|Born||May 10, 1905|
|Died||February 9, 1994 (aged 88)|
Los Angeles, California
Louis Kaufman (May 10, 1905 – February 9, 1994) was an American violinist and possibly the most recorded musical artist of the 20th century. He played on the soundtrack of as many as 500 movies and made over 100 musical recordings. He is also credited with reviving the music of Antonio Vivaldi with his recording of The Four Seasons in 1947, which won the Grand Prix du Disque in 1950, was elected to the Grammy Hall of Fame in 2002, and in 2003 was selected for the Library of Congress’s National Recording Registry.
Life and career
Kaufman was born in Portland, Oregon. His parents were Romanian Jews, from a remarkable beneficent culture. With the recommendation of Maud Powell and Efrem Zimbalist, he started at the age of 13 to study with Franz Kneisel in New York City at the Institute of Musical Art, now Juilliard. He played the viola with the Musical Art Quartet from 1926 to 1933. His solo recital debut at New York's Town Hall in 1928 was under the auspices of the Naumburg Award.
He was an accomplished violinist, playing 15-minute radio recitals when he was asked to play the soundtrack for Ernst Lubitsch's movie The Merry Widow; this performance opened up a long career in performing soundtracks for Hollywood films, including such classics as Casablanca, Gone with the Wind, The Diary of Anne Frank, Wuthering Heights, The Grapes of Wrath, and Spartacus. It is variously estimated that he made 400 solo performances for movies and acted as the concertmaster for several hundred.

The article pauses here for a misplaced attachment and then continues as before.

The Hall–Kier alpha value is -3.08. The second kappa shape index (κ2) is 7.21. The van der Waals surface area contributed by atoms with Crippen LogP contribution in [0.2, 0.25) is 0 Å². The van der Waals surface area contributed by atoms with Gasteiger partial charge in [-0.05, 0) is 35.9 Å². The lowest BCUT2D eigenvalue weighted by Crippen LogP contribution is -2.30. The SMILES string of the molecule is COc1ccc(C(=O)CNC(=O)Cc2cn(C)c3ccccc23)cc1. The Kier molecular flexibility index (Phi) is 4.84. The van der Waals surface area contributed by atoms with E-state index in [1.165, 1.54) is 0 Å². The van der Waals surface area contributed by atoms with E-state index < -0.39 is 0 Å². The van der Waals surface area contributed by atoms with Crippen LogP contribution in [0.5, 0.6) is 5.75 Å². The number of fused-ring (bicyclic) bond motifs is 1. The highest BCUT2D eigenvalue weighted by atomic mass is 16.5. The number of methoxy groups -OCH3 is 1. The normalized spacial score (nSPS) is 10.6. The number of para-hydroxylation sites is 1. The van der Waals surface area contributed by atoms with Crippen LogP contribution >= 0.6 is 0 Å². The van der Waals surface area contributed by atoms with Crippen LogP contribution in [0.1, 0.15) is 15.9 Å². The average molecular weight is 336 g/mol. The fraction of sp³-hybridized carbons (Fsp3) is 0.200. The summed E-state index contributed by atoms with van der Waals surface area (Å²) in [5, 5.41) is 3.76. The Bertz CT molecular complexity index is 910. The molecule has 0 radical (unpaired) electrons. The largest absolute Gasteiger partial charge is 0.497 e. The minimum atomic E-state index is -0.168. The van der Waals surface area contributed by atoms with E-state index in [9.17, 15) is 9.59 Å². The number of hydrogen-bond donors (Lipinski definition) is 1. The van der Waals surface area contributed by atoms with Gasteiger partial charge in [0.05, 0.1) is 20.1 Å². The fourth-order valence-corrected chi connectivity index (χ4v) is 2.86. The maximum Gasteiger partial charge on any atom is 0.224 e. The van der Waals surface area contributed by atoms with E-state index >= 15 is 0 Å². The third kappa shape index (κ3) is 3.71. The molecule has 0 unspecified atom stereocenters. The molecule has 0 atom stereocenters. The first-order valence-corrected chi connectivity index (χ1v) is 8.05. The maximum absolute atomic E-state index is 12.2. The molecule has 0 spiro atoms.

He also premiered a number of pieces by notable 20th-century composers, including works by Aaron Copland, Darius Milhaud, and Bohuslav Martinů, and made the premiere recording of Samuel Barber's violin concerto.
He and his wife, the pianist Annette Kaufman (née Leibole) often performed together. In September 2003, she published his memoir A Fiddler's Tale - How Hollywood and Vivaldi Discovered Me with the University of Wisconsin Press (ISBN 0-299-18380-7), with Louis Kaufman as principal author and Annette Kaufman as co-author. Annette Kaufman died, aged 101, in 2016 in Los Angeles, California.
The couple donated a large collection of personal papers to the Library of Congress in 2000, which included papers from such notables as Leonard Bernstein, Jascha Heifetz, and others. They also donated a large art collection to the National Gallery of Art and Syracuse University.
Kaufman died, aged 88, in Los Angeles, California.
- Margaret Campbell (14 February 1994). "Obituary: Louis Kaufman". London: The Independent. Retrieved 2008-04-21.
- "A Fiddler's Tale: How Hollywood and Vivaldi Discovered Me". musicweb-international.com. Retrieved 2006-03-25.
- Kaufman and Kaufman 2003, p.124.
- Library of Congress profile of Louis Kaufman
- New York Times obituary of Louis Kaufman
- Louis Kaufman and Annette Kaufman: A Fiddler's Tale: How Vivaldi and Hollywood Discovered Me: My Adventures in Music and Art. 2003. University of Wisconsin Press. ISBN 0-299-18380-7
- WNYC Fishko Files on Louis Kaufman
Antonio Stradivari, violin 1727 Barrere Giovanni Battista Guadagnini, violin 1774 ex-Beel Guadagnini violin 1775c ex-Zimbalist; ex-Kaufman Nicolas Lupot, violin 1809 Jean-Baptiste Vuillaume violin copy of "La Pucelle" Stradivari #1489 c.1839, and a violin by Carlo Bisiach G.B. Guadagnini model.